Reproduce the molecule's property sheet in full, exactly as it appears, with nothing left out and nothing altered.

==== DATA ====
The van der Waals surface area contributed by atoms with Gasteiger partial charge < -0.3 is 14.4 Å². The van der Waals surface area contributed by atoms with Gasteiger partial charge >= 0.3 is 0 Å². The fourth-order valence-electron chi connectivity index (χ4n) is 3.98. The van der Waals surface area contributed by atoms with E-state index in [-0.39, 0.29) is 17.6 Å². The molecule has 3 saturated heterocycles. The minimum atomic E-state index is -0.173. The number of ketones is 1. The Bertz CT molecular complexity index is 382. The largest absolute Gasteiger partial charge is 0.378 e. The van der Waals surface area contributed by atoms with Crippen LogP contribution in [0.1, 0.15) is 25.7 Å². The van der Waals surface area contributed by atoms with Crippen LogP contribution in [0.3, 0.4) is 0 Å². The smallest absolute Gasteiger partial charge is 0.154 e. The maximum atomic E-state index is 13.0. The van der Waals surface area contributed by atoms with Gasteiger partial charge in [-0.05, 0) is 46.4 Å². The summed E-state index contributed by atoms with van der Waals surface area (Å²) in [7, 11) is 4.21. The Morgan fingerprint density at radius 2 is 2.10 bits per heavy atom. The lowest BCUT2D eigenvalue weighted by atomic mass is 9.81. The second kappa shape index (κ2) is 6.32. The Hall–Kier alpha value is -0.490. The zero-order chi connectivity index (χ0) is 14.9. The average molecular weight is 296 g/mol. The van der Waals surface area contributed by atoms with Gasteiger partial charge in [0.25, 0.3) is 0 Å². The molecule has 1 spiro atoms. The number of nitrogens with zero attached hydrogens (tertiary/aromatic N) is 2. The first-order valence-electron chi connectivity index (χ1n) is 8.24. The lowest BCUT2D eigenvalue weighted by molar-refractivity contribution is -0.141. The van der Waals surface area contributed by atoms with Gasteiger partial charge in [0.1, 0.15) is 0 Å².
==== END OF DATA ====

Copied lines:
The van der Waals surface area contributed by atoms with Gasteiger partial charge < -0.3 is 14.4 Å². The van der Waals surface area contributed by atoms with Gasteiger partial charge >= 0.3 is 0 Å². The fourth-order valence-electron chi connectivity index (χ4n) is 3.98. The van der Waals surface area contributed by atoms with E-state index in [-0.39, 0.29) is 17.6 Å². The molecule has 3 saturated heterocycles. The minimum atomic E-state index is -0.173. The number of ketones is 1. The Bertz CT molecular complexity index is 382. The largest absolute Gasteiger partial charge is 0.378 e. The van der Waals surface area contributed by atoms with Crippen LogP contribution in [0.1, 0.15) is 25.7 Å². The van der Waals surface area contributed by atoms with Crippen LogP contribution in [0.3, 0.4) is 0 Å². The smallest absolute Gasteiger partial charge is 0.154 e. The maximum atomic E-state index is 13.0. The van der Waals surface area contributed by atoms with Gasteiger partial charge in [-0.05, 0) is 46.4 Å². The summed E-state index contributed by atoms with van der Waals surface area (Å²) in [7, 11) is 4.21. The Morgan fingerprint density at radius 2 is 2.10 bits per heavy atom. The lowest BCUT2D eigenvalue weighted by atomic mass is 9.81. The second kappa shape index (κ2) is 6.32. The Hall–Kier alpha value is -0.490. The zero-order chi connectivity index (χ0) is 14.9. The average molecular weight is 296 g/mol. The van der Waals surface area contributed by atoms with Gasteiger partial charge in [0.25, 0.3) is 0 Å². The molecule has 1 spiro atoms. The number of nitrogens with zero attached hydrogens (tertiary/aromatic N) is 2. The first-order valence-electron chi connectivity index (χ1n) is 8.24. The lowest BCUT2D eigenvalue weighted by molar-refractivity contribution is -0.141. The van der Waals surface area contributed by atoms with Gasteiger partial charge in [0.1, 0.15) is 0 Å².